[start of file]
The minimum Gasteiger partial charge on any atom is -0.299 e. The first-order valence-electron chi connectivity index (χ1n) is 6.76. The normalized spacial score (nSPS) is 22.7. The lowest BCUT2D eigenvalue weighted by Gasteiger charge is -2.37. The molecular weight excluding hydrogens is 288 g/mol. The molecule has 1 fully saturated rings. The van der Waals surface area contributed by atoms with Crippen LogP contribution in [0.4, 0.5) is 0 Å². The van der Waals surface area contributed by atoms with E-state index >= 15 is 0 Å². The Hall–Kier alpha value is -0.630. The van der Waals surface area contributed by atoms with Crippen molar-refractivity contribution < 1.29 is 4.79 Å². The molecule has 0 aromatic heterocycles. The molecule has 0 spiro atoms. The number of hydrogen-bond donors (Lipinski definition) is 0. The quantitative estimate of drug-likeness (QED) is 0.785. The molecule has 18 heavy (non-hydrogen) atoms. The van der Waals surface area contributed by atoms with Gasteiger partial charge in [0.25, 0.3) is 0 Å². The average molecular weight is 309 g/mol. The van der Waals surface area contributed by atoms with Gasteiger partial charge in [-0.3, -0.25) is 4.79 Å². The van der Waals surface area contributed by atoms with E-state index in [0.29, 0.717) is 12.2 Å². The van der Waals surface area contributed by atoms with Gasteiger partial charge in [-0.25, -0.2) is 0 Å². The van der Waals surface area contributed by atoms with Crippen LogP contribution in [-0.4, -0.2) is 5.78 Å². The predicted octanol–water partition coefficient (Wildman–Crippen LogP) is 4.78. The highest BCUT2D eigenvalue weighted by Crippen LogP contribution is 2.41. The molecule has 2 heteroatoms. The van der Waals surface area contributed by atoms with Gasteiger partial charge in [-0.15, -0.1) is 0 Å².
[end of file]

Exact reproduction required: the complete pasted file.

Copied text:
The minimum Gasteiger partial charge on any atom is -0.299 e. The first-order valence-electron chi connectivity index (χ1n) is 6.76. The normalized spacial score (nSPS) is 22.7. The lowest BCUT2D eigenvalue weighted by Gasteiger charge is -2.37. The molecular weight excluding hydrogens is 288 g/mol. The molecule has 1 fully saturated rings. The van der Waals surface area contributed by atoms with Crippen LogP contribution in [0.4, 0.5) is 0 Å². The van der Waals surface area contributed by atoms with E-state index >= 15 is 0 Å². The Hall–Kier alpha value is -0.630. The van der Waals surface area contributed by atoms with Crippen molar-refractivity contribution < 1.29 is 4.79 Å². The molecule has 0 aromatic heterocycles. The molecule has 0 spiro atoms. The number of hydrogen-bond donors (Lipinski definition) is 0. The quantitative estimate of drug-likeness (QED) is 0.785. The molecule has 18 heavy (non-hydrogen) atoms. The van der Waals surface area contributed by atoms with Gasteiger partial charge in [0.25, 0.3) is 0 Å². The average molecular weight is 309 g/mol. The van der Waals surface area contributed by atoms with Gasteiger partial charge in [-0.3, -0.25) is 4.79 Å². The van der Waals surface area contributed by atoms with E-state index in [0.29, 0.717) is 12.2 Å². The van der Waals surface area contributed by atoms with Gasteiger partial charge in [-0.25, -0.2) is 0 Å². The van der Waals surface area contributed by atoms with Crippen LogP contribution in [-0.4, -0.2) is 5.78 Å². The predicted octanol–water partition coefficient (Wildman–Crippen LogP) is 4.78. The highest BCUT2D eigenvalue weighted by Crippen LogP contribution is 2.41. The molecule has 2 heteroatoms. The van der Waals surface area contributed by atoms with Gasteiger partial charge in [-0.15, -0.1) is 0 Å².